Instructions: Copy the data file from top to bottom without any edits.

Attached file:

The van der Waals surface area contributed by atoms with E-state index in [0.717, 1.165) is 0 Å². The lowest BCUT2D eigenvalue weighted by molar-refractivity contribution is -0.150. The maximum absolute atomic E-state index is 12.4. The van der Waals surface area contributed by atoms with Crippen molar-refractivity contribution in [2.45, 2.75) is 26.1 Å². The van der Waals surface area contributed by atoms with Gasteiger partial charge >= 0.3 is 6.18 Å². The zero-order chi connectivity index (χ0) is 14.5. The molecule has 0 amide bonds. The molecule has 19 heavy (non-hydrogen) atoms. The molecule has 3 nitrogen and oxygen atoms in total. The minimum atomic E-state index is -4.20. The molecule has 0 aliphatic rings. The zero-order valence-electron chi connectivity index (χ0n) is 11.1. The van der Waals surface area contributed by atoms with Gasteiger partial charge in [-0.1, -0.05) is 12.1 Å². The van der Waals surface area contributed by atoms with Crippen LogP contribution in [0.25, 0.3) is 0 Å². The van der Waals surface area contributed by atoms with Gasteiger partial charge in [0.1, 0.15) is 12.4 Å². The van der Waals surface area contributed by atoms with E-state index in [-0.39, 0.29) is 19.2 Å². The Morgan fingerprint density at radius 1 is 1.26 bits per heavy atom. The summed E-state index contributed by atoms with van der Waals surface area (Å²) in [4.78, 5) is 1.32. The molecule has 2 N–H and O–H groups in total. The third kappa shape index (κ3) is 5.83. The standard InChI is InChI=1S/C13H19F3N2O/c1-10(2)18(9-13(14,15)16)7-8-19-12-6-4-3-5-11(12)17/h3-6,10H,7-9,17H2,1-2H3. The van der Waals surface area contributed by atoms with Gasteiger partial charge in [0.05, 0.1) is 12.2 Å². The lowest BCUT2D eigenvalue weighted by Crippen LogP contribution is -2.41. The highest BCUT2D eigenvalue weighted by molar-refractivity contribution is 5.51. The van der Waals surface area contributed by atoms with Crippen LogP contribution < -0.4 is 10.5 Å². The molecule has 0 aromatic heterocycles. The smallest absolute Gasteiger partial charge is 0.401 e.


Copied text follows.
The van der Waals surface area contributed by atoms with E-state index in [0.717, 1.165) is 0 Å². The lowest BCUT2D eigenvalue weighted by molar-refractivity contribution is -0.150. The maximum absolute atomic E-state index is 12.4. The van der Waals surface area contributed by atoms with Crippen molar-refractivity contribution in [2.45, 2.75) is 26.1 Å². The van der Waals surface area contributed by atoms with Gasteiger partial charge >= 0.3 is 6.18 Å². The zero-order chi connectivity index (χ0) is 14.5. The molecule has 0 amide bonds. The molecule has 19 heavy (non-hydrogen) atoms. The molecule has 3 nitrogen and oxygen atoms in total. The minimum atomic E-state index is -4.20. The molecule has 0 aliphatic rings. The zero-order valence-electron chi connectivity index (χ0n) is 11.1. The van der Waals surface area contributed by atoms with Gasteiger partial charge in [-0.1, -0.05) is 12.1 Å². The van der Waals surface area contributed by atoms with Crippen LogP contribution in [0.25, 0.3) is 0 Å². The van der Waals surface area contributed by atoms with Gasteiger partial charge in [0.1, 0.15) is 12.4 Å². The van der Waals surface area contributed by atoms with E-state index in [-0.39, 0.29) is 19.2 Å². The Morgan fingerprint density at radius 1 is 1.26 bits per heavy atom. The summed E-state index contributed by atoms with van der Waals surface area (Å²) in [4.78, 5) is 1.32. The molecule has 2 N–H and O–H groups in total. The third kappa shape index (κ3) is 5.83. The standard InChI is InChI=1S/C13H19F3N2O/c1-10(2)18(9-13(14,15)16)7-8-19-12-6-4-3-5-11(12)17/h3-6,10H,7-9,17H2,1-2H3. The van der Waals surface area contributed by atoms with Gasteiger partial charge in [0.05, 0.1) is 12.2 Å². The lowest BCUT2D eigenvalue weighted by Crippen LogP contribution is -2.41. The highest BCUT2D eigenvalue weighted by molar-refractivity contribution is 5.51. The van der Waals surface area contributed by atoms with Crippen LogP contribution < -0.4 is 10.5 Å². The molecule has 0 aromatic heterocycles. The smallest absolute Gasteiger partial charge is 0.401 e.